Nodules following injections mostly disappear by themselves. Drainage and oral antibiotics may be needed, if they do become infected.
The vet may also recommend surgical removal if the nodule has not disappeared within three months of its appearance.
4. Skin Infections
Folliculitis and acne are two most common skin infections that lead to the development of bumps on dogs’ backs.
Folliculitis occurs all over the body, including dogs’ backs, due to infections, parasites, trauma, and certain systemic diseases.
It affects hair follicles and is manifested through:
- Red bumps full of pus (papules)
- Excessive scratching
- Hair loss
Acne generally occurs in young dogs and manifests with white or black small bumps on their skin. Bumps can appear anywhere on the body, including the back. It is more frequent on dogs’ faces.
It is not recommended to pop the pimples until you talk to a vet.
Treatments for folliculitis and acne generally include the application of antibiotic creams. In severe cases, they can also prescribe steroid treatments.
Ringworms and sarcoptic mange can cause bumps to appear on dogs’ backs or anywhere on their bodies. Bumps can also be embedded ticks.
Related: Hard Lump on Dog After Tick Bite
This type of mange is extremely contagious, transmitted to both humans and other animals.
Treatment of mange includes bathing with special shampoos and the use of external antiparasitics.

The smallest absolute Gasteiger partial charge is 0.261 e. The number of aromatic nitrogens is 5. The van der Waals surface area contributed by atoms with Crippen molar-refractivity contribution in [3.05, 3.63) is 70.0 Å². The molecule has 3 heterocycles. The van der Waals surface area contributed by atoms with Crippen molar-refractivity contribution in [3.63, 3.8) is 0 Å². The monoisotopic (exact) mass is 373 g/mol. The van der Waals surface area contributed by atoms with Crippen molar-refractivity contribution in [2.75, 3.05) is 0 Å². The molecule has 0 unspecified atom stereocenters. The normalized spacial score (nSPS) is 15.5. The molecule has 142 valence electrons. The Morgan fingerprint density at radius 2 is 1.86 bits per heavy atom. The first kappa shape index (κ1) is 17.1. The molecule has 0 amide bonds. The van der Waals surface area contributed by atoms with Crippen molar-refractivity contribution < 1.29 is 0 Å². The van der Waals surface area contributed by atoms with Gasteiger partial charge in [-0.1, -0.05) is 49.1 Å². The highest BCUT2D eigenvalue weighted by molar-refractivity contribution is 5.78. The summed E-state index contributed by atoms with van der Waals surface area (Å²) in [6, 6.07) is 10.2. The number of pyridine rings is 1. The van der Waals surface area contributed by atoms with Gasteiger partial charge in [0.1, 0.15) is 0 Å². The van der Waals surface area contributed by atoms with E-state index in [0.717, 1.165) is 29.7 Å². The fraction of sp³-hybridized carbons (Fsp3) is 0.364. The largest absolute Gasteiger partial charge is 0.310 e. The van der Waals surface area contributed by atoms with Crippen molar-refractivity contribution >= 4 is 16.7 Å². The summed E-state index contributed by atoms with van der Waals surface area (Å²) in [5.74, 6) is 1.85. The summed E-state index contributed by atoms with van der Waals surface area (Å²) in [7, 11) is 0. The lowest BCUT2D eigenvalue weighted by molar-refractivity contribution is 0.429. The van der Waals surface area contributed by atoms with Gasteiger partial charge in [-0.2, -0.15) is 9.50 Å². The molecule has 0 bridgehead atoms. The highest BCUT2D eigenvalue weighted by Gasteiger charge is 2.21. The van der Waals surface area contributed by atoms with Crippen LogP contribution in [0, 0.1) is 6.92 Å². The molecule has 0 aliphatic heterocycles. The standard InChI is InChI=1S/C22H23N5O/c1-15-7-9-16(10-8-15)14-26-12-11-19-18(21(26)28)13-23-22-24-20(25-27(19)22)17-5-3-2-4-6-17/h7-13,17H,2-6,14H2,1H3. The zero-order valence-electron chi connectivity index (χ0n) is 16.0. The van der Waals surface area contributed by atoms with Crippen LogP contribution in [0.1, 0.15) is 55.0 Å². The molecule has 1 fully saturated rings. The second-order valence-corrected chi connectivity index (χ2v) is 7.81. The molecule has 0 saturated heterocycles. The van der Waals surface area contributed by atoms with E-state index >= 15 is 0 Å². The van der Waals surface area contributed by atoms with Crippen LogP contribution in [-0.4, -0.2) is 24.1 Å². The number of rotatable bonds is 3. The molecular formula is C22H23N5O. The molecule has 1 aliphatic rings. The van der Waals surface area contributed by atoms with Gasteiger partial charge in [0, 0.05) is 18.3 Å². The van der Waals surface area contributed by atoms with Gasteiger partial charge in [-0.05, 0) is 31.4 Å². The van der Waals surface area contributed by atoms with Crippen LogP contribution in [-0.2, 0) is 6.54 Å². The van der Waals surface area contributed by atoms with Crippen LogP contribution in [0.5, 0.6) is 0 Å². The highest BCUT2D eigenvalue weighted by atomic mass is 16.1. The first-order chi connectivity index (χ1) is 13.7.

Although they sound like parasites, ringworms are actually fungi (Microsporum canis). This fungus affects the skin and hair follicles, causing crusts, redness, and characteristic spots all over dogs’ skin, including the back.
Ringworms can also be transmitted to humans and other animals.
Treatment consists of the administration of antifungal creams and oral drugs.
Irritants (e.g. pollen, food, insect bites, or drugs) can cause allergies and the appearance of small red bumps (i.e. hives) on dogs’ skin, including their backs. Allergies mainly manifest through intense itching, scratching, and hair loss.
Depending on the factor that caused the allergy, the treatment consists of the following:
- Changing your dog’s diet
- Administration of antihistamine drugs
- Ointments application
7. Benign and Malignant Tumors
Benign tumors, unlike malignant ones, are considered harmless. In some cases, they can become cancerous.
Skin tumors are of two types:
- Benign (harmless)
- Malignant (harmful)
Benign tumors of the skin can be:
Malignant tumors of the skin include:
- Malignant melanoma
- Squamous cell carcinoma
- Cutaneous hemangiosarcoma
Benign and malignant tumors appear as growths (bumps or nodules) of different sizes and shapes, red, pink or black. They can only be differentiated through pathological examination.
Malignant tumors often ulcerate, causing pain and bleeding. Benign bumps do not.
Treatment commonly consists of the surgical removal of the tumor.
When it comes to malignant tumors, chemotherapy, radiotherapy, or other adjuvant treatments are also recommended.
Bumps on dogs’ backs have many causes. Many of these bumps are harmless, and you do not need to panic if you find a growth on your dog’s back.
Take your dog to the vet as soon as you discover one or more bumps on its back or skin, and always ensure proper hygiene. Most of these medical conditions can be avoided in this way.